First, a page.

Battle of Changsha (1941)
|Battle of Changsha (1941)|
|Part of the Second Sino-Japanese War of the Pacific War|
A Japanese soldier firing a Type 92 Heavy Machine Gun across the Miluo river in September 1941
|22x20px National Revolutionary Army|| Imperial Japanese Army
Imperial Japanese Navy
|Commanders and leaders|
|Xue Yue||Korechika Anami|
|120,000+ Army, Navy|
|Casualties and losses|
The offensive was carried out by more than 120,000 Japanese troops and much better equipment all around, including supporting naval and air forces. The Chinese forces under the command of General Xue Yue—the 9th Army Group—gathered more than 300,000 with help from the 5th,6th,and the 7th Army Groups,except due to poor intelligence on the Japanese invading forces plus its telegraphic messages having been code-broken by the Japanese army such that the defense was on the passive end of the battles. The invading forces got into Changsha city on September 27, 1941. After a major fire which burned down much of the Changsha city, with help from the 6th and the 7th Army Groups, the defensive forces conducted a response that included heavy street fighting in Changsha city. The Chinese armies eventually defended Changsha, retaking the city. Total Chinese casualties amounted to more than 70,000. Then the 5th and the 6th Army Groups attacked the Japanese forces west of Hankou city in Hubei province which caused the Japanese Army to withdraw from Changsha. The Japanese Army was running low on ammunition and food supply while they suffered over 7,000 casualties (killed, wounded and missing) and retreated.
Course of battle
The battle started when a small Chinese guerrilla force clashed with the Japanese 6th Division in the mountains southeast of Yueyang on 6 September. On the 17th, the Japanese crossed the Xinqiang River (新墙河) at four points and made rapid advances, crossing the Miluo River on 19 September. The main Chinese force avoided confronting the enemy but marched in a parallel fashion, out-flanking the Japanese trail southward. The Japanese also attempted to out-flank and encircle the Chinese. This caused both the Chinese and the Japanese armies to reach the Laotao River (捞刀河) regions for an inevitable battle.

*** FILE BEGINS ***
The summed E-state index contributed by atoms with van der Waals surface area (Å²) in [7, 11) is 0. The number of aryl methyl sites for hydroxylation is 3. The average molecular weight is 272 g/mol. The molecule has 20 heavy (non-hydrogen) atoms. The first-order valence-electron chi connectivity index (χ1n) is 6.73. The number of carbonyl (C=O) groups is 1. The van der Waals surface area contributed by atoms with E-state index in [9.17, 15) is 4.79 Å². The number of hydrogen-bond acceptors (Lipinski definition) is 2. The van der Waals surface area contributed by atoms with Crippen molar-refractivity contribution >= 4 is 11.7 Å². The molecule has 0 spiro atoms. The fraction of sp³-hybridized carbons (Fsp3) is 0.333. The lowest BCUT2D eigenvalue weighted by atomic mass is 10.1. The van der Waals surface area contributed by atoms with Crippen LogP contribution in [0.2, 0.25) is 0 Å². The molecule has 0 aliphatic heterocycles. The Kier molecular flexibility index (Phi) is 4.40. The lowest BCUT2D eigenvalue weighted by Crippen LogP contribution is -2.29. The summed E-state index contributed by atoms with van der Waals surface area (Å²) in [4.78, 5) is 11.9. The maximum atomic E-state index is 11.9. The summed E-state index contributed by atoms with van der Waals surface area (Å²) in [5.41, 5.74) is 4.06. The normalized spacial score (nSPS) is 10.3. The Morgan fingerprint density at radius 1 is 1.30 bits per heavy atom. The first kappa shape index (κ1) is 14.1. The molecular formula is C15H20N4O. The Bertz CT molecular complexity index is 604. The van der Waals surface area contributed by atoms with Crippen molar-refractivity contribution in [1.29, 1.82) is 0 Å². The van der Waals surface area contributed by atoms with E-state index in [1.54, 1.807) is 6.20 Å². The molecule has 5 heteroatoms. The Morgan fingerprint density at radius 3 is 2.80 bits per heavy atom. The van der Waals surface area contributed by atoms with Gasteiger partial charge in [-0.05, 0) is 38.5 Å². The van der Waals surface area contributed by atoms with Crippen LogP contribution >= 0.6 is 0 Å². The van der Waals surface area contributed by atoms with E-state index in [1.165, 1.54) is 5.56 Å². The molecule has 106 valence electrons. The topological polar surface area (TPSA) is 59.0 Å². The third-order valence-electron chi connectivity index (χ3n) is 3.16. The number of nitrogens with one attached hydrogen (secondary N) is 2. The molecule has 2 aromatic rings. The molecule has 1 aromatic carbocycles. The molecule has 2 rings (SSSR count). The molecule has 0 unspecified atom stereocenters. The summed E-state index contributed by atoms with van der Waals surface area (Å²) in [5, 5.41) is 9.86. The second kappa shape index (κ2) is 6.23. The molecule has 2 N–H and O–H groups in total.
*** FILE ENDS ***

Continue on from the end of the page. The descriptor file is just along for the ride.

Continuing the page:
On 27 September, several hundred Japanese troops in plain clothes reached the north gate of Changsha but were unable to sabotage the city defenses, leading to heavy fighting on the 28th. Unable to overcome the defenders, the Japanese began a general retreat back to the Yueyang region on 30 September.
- Hsu Long-hsuen and Chang Ming-kai, History of The Sino-Japanese War (1937–1945) 2nd Ed.,1971. Translated by Wen Ha-hsiung, Chung Wu Publishing; 33, 140th Lane, Tung-hwa Street, Taipei, Taiwan Republic of China.
-  Hsu Long-hsuen and Chang Ming-kai, History of The Sino-Japanese War (1937–1945) 2nd Ed.,1971. Translated by Wen Ha-hsiung, Chung Wu Publishing; 33, 140th Lane, Tung-hwa Street, Taipei, Taiwan Republic of China.
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